Secondly, backspin generates lift by deforming the airflow around the ball, in a similar manner to an airplane wing. This is called the Magnus effect. Backspin is imparted in almost every shot due to the golf club's loft (i.e. angle between the clubface and a vertical plane). A backspinning ball experiences an upward lift force which makes it fly higher and longer than a ball without spin. [] Sidespin occurs when the clubface is not aligned perpendicularly to the direction of swing, leading to a lift force that makes the ball curve to one side or the other. Unfortunately the dimples magnify this effect as well as the more desirable upward lift derived from pure backspin. (Some dimple designs are claimed to reduce sidespin effects.)

In order to keep the aerodynamics optimal, the ball needs to be clean. Golfers can wash their balls manually, but there are also mechanical ball washers available.


destinee = nastyDimples first became a feature of golf balls when a certain Taylor patented a dimple design in 1908. Other types of patterned covers were in use at about the same time, including one called a "mesh" and another named the "bramble", but the dimple became the dominant design due to "the superiority of the dimpled cover in flight". [cite book
last = Feldman
first = David
authorlink =
coauthors =
title = When Do Fish Sleep? And Other Imponderables of Everyday Life
publisher = Harper & Row, Publishers, Inc.
date = 1989
location =
pages = 46
url =
doi =
id =
isbn = 0-06-016161-2

Most golf balls on sale today have about 250 – 450 dimples. There were a few balls having over 500 dimples before. The record holder was a ball with 1,070 dimples — 414 larger ones (in four different sizes) and 656 pinhead-sized ones. All brands of balls, except one, have even-numbered dimples. The only odd-numbered ball on the market is a ball with 333 dimples, called the Srixon AD333.

Officially sanctioned balls are designed to be as symmetrical as possible. This symmetry is the result of a dispute that stemmed from the Polara, a ball sold in the late 1970s that had six rows of normal dimples on its equator but very shallow dimples elsewhere. This asymmetrical design helped the ball self-adjust its spin-axis during the flight. The USGA refused to sanction it for tournament play and, in 1981, changed the rules to ban aerodynamic asymmetrical balls. Polara's producer sued the USGA and the association paid US$1.375 million in a 1985 out-of-court settlement.

Golf equipment maker Callaway has introduced a ball with hexagonal dimples to increase the dimpled area on a golf ball, as hexagons tesselate unlike circles.

The United States Patent and Trademark Office's patent database is a good source of past dimple designs. Most designs are based on Platonic solids such as icosahedron.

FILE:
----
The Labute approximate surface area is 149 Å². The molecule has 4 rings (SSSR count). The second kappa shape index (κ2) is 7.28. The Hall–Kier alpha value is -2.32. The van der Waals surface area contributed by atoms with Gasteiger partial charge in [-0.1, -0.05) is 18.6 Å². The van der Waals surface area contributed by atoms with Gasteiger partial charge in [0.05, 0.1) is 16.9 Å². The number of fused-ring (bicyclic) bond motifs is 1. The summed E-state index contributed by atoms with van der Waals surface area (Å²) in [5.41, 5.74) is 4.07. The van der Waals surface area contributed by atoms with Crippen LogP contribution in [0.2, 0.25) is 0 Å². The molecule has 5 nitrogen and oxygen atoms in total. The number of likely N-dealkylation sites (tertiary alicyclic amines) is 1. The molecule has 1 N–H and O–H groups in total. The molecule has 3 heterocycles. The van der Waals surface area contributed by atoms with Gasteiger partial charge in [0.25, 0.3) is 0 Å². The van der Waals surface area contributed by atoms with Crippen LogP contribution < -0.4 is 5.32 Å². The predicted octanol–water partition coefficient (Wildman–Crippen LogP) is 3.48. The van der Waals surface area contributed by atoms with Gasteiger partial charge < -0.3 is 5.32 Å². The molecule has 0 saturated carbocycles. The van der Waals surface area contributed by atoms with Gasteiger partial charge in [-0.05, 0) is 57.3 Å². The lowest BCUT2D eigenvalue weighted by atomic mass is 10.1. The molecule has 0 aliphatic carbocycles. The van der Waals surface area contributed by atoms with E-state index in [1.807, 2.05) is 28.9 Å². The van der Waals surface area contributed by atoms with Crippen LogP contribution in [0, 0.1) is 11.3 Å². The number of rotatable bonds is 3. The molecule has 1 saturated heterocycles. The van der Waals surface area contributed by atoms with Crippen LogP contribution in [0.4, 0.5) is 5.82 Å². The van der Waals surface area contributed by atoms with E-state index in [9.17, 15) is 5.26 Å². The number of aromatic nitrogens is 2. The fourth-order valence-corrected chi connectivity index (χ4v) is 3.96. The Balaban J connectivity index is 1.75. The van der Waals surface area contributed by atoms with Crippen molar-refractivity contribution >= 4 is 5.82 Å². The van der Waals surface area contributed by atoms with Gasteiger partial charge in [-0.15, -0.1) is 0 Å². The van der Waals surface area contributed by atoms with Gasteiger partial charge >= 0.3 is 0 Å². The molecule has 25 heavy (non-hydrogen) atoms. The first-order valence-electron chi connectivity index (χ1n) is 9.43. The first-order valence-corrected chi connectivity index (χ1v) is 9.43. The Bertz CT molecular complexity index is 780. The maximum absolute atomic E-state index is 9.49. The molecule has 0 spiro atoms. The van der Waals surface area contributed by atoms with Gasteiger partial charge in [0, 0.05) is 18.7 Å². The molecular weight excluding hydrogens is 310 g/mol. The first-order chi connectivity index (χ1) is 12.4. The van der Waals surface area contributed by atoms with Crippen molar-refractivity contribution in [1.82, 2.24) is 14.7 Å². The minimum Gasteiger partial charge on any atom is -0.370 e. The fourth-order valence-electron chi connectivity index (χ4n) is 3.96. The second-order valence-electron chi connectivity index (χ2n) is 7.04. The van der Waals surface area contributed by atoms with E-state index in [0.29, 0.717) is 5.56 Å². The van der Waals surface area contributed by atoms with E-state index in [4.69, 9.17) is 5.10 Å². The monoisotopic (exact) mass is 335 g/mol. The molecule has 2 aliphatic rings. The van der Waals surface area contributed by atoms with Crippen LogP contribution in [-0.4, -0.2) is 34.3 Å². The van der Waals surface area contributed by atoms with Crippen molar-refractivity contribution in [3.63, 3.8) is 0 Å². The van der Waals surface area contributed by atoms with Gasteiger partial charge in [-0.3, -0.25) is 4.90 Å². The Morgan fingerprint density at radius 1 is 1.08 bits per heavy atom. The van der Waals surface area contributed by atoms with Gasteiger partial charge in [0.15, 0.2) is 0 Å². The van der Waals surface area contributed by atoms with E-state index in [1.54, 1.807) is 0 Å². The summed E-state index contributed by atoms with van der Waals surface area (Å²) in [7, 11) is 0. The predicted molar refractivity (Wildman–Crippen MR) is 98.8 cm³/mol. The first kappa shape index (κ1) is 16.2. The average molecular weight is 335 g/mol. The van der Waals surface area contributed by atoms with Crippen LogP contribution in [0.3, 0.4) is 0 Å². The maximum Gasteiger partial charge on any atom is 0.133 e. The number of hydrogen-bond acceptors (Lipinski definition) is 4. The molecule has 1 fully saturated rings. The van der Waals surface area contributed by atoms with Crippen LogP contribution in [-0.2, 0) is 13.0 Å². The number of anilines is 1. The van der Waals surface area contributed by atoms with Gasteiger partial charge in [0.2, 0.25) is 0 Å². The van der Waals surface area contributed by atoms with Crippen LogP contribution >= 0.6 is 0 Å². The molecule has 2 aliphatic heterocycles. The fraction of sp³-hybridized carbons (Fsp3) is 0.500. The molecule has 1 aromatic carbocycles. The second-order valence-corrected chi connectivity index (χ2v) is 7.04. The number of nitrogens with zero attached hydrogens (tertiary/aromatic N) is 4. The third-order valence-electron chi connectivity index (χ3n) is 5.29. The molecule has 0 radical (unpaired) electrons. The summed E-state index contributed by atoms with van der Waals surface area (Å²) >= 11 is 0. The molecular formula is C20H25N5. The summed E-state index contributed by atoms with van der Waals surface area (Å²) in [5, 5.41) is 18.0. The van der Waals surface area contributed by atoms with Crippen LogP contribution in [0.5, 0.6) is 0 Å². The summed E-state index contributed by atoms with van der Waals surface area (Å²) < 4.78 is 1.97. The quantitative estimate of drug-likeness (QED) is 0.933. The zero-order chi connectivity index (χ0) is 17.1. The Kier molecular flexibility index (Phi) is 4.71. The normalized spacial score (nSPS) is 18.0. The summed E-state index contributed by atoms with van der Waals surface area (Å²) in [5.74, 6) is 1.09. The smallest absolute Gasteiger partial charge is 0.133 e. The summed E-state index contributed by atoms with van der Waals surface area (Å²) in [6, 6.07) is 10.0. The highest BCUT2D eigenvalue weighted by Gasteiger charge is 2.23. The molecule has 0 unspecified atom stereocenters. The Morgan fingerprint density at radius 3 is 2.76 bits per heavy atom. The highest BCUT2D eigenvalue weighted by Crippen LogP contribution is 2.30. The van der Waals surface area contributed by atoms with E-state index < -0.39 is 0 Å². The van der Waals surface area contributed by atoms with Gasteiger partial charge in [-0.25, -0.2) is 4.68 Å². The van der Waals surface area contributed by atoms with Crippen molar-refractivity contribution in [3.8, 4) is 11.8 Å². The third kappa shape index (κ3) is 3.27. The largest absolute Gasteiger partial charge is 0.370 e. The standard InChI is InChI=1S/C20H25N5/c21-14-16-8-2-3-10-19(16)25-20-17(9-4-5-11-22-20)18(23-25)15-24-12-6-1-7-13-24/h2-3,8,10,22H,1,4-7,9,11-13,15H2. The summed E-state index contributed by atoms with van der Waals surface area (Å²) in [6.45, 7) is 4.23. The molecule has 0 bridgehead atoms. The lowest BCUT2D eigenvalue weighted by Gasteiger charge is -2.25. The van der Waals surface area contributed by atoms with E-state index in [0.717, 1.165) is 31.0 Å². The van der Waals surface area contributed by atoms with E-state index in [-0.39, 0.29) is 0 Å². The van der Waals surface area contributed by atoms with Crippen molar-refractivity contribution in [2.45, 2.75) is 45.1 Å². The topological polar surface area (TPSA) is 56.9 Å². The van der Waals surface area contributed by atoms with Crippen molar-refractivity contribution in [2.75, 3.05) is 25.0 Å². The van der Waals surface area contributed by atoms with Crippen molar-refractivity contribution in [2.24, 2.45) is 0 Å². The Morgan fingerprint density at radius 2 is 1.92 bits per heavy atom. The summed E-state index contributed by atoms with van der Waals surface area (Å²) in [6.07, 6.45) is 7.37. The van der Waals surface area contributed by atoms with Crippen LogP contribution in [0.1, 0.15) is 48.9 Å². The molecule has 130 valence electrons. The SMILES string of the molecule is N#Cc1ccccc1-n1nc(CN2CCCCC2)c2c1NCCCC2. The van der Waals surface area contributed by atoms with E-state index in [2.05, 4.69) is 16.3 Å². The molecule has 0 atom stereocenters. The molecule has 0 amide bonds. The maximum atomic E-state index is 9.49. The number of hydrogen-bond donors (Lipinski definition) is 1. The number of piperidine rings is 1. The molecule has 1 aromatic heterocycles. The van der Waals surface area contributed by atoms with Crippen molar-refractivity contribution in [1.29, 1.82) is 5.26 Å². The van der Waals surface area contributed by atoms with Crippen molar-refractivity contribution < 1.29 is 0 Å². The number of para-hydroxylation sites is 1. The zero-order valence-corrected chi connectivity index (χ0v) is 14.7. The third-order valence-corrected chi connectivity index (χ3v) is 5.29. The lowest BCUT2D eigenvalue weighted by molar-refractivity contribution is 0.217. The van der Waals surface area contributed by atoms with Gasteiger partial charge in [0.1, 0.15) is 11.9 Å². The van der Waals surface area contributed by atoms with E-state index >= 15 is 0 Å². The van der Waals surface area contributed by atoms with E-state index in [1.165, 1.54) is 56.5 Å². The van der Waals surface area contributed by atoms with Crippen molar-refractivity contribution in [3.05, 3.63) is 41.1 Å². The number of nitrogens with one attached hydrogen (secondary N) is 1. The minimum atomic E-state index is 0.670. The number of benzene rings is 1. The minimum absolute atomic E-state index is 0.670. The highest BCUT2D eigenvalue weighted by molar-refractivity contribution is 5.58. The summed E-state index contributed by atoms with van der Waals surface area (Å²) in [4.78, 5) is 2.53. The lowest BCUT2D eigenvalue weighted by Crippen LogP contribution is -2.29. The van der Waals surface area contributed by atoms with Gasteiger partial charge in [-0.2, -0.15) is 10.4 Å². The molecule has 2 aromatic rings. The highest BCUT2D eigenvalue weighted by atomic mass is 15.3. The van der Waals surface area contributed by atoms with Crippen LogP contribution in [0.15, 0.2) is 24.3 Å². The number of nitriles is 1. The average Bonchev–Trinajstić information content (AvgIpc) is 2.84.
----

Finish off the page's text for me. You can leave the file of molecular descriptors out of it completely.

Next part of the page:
Golf balls are usually white, but are available in other high visibility colours , which helps with finding the ball when lost or when playing in frosty conditions. As well as bearing the makers name or logo, balls are usually printed with numbers or other symbols to help players identify their ball.


There are many types of golf balls on the market, and customers often face a difficult decision. Golf balls are divided into two categories: recreational and advanced balls. Recreational balls are oriented toward the ordinary golfer, who generally have low swing speeds (80 miles per hour or lower) and lose golf balls on the course easily. These balls are made of two layers, with the cover firmer than the core. Their low compression and side spin reduction characteristics suit the lower swing speeds of average golfers quite well. Furthermore, they generally have lower prices than the advanced balls.

Advanced balls are made of multiple layers (three or more), with a soft cover and firm core. They induce a greater amount of spin from lofted shots (wedges especially), as well as a sensation of softness in the hands in short-range shots. However, these balls require a much greater swing speed that only the physically strong players could carry out to compress at impact. If the compression of a golf ball does not match a golfer's swing speed, either the lack of compression or over-compression will occur, resulting in loss of distance. There are also many brands and colors to choose from, with colored balls and better brands generally being more expensive, making an individual's choice more difficult.